Glyphosate (UK)

In 2017, the EU decided to renew (for a further five years) the licence that permits the herbicide Glyphosate to be marketed and used in the EU28. I have posted before about this (but it was a while back).

Glyphosate is marketed as Roundup by the US agrochemical company Monsanto.

One UN study called the chemical “probably carcinogenic”, but other scientists said it was safe to use.

The UK was among the EU member states in favour of glyphosate renewal. Germany and Poland were also among them – though they had previously abstained.

France and Belgium were among the states that voted against. Portugal abstained. President Macron said after the decision that France would ban Glyphosate as soon as alternatives are found, and within three years at the latest.

The EU Commission said the current proposal on the weedkiller “enjoys the broadest possible support by the member states while ensuring a high level of protection of human health and the environment”.

Glyphosate was introduced by Monsanto in 1974, but its patent expired in 2000, and now the chemical is sold by various manufacturers.

The European Food Safety Authority (EFSA) says glyphosate is unlikely to cause cancer in humans.

Some countries and regions have banned glyphosate use in public parks and gardens. Its effect on plants is non-selective, meaning it will kill most of them when applied.

The European Commission says that besides EFSA, the European Chemicals Agency and other scientific bodies found no link to cancer in humans.

The Soil Association says glyphosate traces are regularly found in bread.

Since the EU decision, a US court has ordered Monsanto to pay one user a substantive sum in damages after he developed cancer, a second case in a different US court also ordered a substantive sum in damages, and further cases are before the US courts in different places.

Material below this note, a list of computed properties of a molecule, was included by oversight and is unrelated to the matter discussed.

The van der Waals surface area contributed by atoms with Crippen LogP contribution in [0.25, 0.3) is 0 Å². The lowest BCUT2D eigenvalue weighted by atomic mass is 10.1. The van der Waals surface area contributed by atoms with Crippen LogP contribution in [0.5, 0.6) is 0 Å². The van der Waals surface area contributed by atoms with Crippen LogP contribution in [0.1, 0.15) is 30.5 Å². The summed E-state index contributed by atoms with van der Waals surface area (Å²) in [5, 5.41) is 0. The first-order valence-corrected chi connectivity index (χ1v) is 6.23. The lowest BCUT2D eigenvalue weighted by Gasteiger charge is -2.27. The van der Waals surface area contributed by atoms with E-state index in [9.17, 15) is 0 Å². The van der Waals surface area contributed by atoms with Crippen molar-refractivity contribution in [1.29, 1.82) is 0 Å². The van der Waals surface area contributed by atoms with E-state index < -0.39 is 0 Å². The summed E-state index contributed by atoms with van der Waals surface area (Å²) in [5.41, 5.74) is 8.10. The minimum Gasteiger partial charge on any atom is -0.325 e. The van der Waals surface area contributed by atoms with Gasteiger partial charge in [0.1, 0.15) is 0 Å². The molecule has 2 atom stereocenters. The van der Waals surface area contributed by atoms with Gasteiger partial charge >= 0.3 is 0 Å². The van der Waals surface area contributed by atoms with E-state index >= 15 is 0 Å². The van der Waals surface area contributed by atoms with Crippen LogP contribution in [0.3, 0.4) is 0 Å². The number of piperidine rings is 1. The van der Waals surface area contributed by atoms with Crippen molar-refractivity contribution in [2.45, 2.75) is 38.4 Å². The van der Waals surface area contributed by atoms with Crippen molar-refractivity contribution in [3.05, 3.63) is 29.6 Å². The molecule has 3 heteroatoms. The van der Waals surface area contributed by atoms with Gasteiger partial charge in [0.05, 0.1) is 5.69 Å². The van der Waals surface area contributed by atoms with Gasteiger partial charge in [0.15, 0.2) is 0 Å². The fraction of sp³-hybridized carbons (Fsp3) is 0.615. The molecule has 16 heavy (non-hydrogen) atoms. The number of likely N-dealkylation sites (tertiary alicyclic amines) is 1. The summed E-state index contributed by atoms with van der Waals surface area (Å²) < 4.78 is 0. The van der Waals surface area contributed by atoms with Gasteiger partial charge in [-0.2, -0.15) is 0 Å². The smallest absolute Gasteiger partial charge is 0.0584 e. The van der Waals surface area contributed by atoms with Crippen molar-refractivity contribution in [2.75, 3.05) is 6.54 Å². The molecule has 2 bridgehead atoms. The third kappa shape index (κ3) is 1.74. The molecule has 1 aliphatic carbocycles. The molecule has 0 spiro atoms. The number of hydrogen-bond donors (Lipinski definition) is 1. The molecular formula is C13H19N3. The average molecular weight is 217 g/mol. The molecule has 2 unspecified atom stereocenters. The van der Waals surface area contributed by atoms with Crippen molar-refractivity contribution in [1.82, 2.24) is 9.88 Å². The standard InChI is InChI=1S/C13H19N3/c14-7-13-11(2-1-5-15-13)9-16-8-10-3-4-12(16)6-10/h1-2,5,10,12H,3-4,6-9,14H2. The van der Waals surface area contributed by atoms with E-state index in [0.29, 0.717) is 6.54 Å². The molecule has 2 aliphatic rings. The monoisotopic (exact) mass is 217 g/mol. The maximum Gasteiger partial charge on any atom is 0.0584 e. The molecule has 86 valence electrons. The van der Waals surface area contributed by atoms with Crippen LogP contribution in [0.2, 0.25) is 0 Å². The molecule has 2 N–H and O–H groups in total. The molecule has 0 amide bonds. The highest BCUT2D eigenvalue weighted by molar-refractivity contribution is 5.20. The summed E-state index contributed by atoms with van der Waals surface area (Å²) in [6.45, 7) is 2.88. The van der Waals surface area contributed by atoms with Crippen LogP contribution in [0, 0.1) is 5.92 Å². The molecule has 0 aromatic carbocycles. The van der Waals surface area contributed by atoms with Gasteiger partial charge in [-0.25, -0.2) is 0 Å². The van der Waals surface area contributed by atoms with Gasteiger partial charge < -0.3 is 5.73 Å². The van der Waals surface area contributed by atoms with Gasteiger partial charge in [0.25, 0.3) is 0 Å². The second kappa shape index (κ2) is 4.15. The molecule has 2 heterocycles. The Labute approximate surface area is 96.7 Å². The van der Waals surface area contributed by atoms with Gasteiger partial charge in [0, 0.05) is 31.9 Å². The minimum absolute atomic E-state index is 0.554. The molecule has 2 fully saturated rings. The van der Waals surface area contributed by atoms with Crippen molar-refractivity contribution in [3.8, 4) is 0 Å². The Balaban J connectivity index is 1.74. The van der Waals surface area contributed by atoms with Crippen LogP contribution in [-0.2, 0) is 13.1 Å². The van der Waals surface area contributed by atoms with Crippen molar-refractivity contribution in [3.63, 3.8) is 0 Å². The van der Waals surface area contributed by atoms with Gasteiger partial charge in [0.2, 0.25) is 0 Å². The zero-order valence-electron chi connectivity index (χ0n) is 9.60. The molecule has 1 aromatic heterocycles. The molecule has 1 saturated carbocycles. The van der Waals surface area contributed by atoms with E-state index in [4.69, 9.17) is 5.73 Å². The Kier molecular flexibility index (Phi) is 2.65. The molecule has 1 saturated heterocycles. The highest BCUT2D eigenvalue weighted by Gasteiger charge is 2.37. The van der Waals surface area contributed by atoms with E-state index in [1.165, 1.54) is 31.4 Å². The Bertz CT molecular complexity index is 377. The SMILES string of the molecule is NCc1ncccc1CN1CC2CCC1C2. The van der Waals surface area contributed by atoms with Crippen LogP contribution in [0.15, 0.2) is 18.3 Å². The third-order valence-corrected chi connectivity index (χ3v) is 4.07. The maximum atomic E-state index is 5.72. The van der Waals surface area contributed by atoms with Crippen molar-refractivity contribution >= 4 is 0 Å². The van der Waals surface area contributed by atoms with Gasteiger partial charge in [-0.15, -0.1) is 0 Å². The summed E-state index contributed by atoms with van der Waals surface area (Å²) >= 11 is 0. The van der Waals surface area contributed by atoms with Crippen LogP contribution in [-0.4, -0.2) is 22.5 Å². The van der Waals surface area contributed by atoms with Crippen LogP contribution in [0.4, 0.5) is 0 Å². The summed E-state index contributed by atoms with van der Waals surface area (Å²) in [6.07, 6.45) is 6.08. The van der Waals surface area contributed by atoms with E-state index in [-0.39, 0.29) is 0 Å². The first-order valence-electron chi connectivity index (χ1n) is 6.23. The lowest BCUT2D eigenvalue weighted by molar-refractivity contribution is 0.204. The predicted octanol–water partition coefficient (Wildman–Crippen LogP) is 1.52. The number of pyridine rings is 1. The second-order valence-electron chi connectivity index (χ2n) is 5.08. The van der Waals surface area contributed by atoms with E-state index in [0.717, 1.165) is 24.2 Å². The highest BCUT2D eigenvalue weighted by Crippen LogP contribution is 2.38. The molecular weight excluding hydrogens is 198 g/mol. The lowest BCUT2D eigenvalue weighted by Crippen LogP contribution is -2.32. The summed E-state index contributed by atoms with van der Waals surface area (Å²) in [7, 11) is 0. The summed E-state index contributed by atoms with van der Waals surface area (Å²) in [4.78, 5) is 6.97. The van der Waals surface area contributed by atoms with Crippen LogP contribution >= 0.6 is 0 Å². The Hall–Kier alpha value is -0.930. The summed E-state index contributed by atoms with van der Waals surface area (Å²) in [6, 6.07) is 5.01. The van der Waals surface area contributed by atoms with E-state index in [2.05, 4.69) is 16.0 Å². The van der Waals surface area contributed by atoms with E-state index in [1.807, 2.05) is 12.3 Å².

As a result, Councils across the UK are examining whether to take action. This Guardian article summarises – here.

The current Government guidance is under review.

HSE is the UK regulator responsible for plant protection products (pesticides and herbicides) following Brexit – their online information is here.

Glyphosate (UK) Regulatory Query

UPDATE (November 2017) : The European Commission has approved glyphosate for a further five years. This approval will be adopted before 15th December 2017 (when the current approval runs out).

The details are here.

UPDATE (June 2016) : The European Commission has adopted an eighteen month extension of its current approval. 

Press Release is here.

The legal position (set out below) in the UK is unchanged. Please note : some Local Authorities may trial alternatives for use in parks and gardens (eg Bristol).

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Glyophosate is regulated in the UK as a pesticide. Under European Union (EU) rules, pesticides are only approved for use if a scientific assessment has identified no unacceptable risks to people or the environment. The EU current approval of glyphosate expires on 31st December 2015.

The matter of health risks being created by use of glyphosate was raised in a recent assessment by the World Health Organisation’s latest review of cancer risks of this chemical (a main ingredient of the popular herbicide Roundup).

UK Department of Environment, Food and Rural Affairs (DEFRA) responded on 29th April 2015 as follows to a Freedom of Request:

“As part of the review of glyphosate, the regulatory authority responsible for pesticides in Germany (BfR) has assessed the relevant data to see if EU approval can continue from 2016. BfR’s assessment has been circulated to the European Food Safety Authority (EFSA) and to all EU Member States for critical review. EFSA published the assessment on its website in March 2014 for a two month public consultation and has co-ordinated a peer review, conducted in February 2015. This involved all Member States’ pesticides regulatory authorities, European Food Safety Authority, EFSA, and it’s expert advisors.

EFSA is in the process of drawing up its findings in a formal conclusion, which will be sent to the Commission for consideration. In light of this conclusion, a decision will be taken either to renew the approval of glyphosate or not. If approval is renewed, products which contain the active substance will be separately re-assessed at Member State level, to confirm that they too continue to meet the required standards of safety.

If approval is not renewed, glyphosate products will be withdrawn from the market.

In the work carried out so far under the EU review, glyphosate has been judged not to show an ability to cause cancer in humans. In addition, predicted exposures from authorised uses of glyphosate were found to be within acceptable limits for all aspects of human health.”

The full text is here.